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October 14, 2007

Surrogacy Uniformity?

Case-law in California providing surrogate parents legal protection has spurred an influx of same-sex partners to the state for procreation. One such case, regarding an American couple living in Australia, was recently in the news. They sought in-vitro fertalization in California due to restrictive Australian laws (prohibiting surrogacy). The couple also made international news headlines because they chose the birth sex of their child in the IVF process. See The Daily Telegraph at News.Com.au/dailytelegraph (Oct. 14, 2007--"Gay couple buys 'designer' sons from US").

Genetic issues aside, California case-law provides protection by enforcing surragocy contracts and legally protecting same-sex parents' intentions to parent a child (either through their own biological materials or through donated eggs/sperm) through a surrogate.

Although second-parent adoption is often a good choice for potential same-sex parents, it is not always the preferred choice. Many couples wish to raise a child of "their own," using biological sperm/eggs of the birth parents.

Case-law varies by jurisdiction and the legal questions get even murkier across state lines.

Interestingly, some scholars have argued that a surrogate contract is a matter of interstate commerce, which should be regulated uniformly by Congress presumably under its commerce clause power. See Katherine Drabiak et. al, Ethics, Law & Commercial Surrogacy: A Call For Uniformity, 35 J.L. Med. & Ethics 300 (2007).

But, contract law is generally left within the purview of the states. Not to mention the fact that surrogacy is not a normal contract involving the sale of goods or services. And, yes, we have proposed uniform laws across states for the sale of goods worth a minimum of $500 (i.e., the Uniform Commercial Code). Similarly, we have Uniform Laws relating to child custody as well (i.e., the Uniform Child Custody Jurisdiction and Enforcement Act).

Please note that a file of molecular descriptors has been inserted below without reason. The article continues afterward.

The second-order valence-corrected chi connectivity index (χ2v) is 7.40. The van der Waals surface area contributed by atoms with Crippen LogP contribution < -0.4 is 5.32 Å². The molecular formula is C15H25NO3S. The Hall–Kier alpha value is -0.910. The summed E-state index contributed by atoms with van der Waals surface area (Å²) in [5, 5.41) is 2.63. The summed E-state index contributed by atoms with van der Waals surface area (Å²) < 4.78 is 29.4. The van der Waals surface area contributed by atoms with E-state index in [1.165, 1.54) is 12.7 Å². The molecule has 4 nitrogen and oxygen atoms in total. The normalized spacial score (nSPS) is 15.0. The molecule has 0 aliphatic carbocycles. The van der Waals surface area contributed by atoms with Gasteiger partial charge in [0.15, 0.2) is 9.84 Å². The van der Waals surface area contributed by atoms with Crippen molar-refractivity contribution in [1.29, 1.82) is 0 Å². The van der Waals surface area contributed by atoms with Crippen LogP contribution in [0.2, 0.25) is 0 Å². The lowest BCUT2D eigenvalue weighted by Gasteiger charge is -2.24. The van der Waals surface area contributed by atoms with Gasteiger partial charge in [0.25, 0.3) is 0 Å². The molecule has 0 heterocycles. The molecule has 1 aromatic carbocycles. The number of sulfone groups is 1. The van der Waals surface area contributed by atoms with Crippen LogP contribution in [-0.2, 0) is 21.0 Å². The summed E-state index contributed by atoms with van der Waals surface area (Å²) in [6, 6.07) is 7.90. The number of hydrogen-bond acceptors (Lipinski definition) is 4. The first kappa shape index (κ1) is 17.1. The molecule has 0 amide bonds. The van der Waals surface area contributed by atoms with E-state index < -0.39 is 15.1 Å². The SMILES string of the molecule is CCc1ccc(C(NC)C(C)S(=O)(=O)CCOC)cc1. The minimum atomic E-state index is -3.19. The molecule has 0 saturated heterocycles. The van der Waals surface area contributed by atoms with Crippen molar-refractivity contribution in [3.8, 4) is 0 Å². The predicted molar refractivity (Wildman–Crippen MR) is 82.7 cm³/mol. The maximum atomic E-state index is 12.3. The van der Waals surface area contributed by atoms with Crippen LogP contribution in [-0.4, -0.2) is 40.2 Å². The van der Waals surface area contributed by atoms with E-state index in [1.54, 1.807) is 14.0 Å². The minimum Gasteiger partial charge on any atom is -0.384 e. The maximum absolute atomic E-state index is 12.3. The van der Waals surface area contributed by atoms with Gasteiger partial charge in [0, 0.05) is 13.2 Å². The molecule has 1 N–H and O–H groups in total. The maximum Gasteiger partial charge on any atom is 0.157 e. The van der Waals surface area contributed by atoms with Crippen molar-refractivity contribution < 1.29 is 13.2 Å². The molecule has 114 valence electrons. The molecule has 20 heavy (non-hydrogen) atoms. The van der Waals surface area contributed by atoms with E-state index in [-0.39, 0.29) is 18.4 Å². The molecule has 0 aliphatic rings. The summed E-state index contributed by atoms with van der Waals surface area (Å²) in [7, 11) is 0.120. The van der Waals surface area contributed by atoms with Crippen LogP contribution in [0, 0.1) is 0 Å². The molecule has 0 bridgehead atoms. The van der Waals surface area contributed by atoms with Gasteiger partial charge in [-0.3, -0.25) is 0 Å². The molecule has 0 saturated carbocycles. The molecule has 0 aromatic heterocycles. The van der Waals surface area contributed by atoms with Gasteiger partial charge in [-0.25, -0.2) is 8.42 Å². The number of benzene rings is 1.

It seems that a uniform approach to parenthood was attempted through the Uniform Parentage Act, but, obviously, state treatment of surrogacy contracts is not uniform today (many states adopted the Uniform Parentage Act or other similar legislation, but not all of the Acts address surrogacy). For example, some states forbid payment for surrogacy contracts, others do not, etc.

However, the suggestion that such contracts deal with "interstate commerce" could raise ethical questions (which have obviously already come up for many states, as they forbid payment for surrogacy contracts). Are we now in the process of selling babies to the highest bidder? Or are we really engaging in a contract relating to services--ie., you will be the vessel carrying the child and I will pay you for this "service."


October 14, 2007 in Family Law, Sara R. Benson | Permalink


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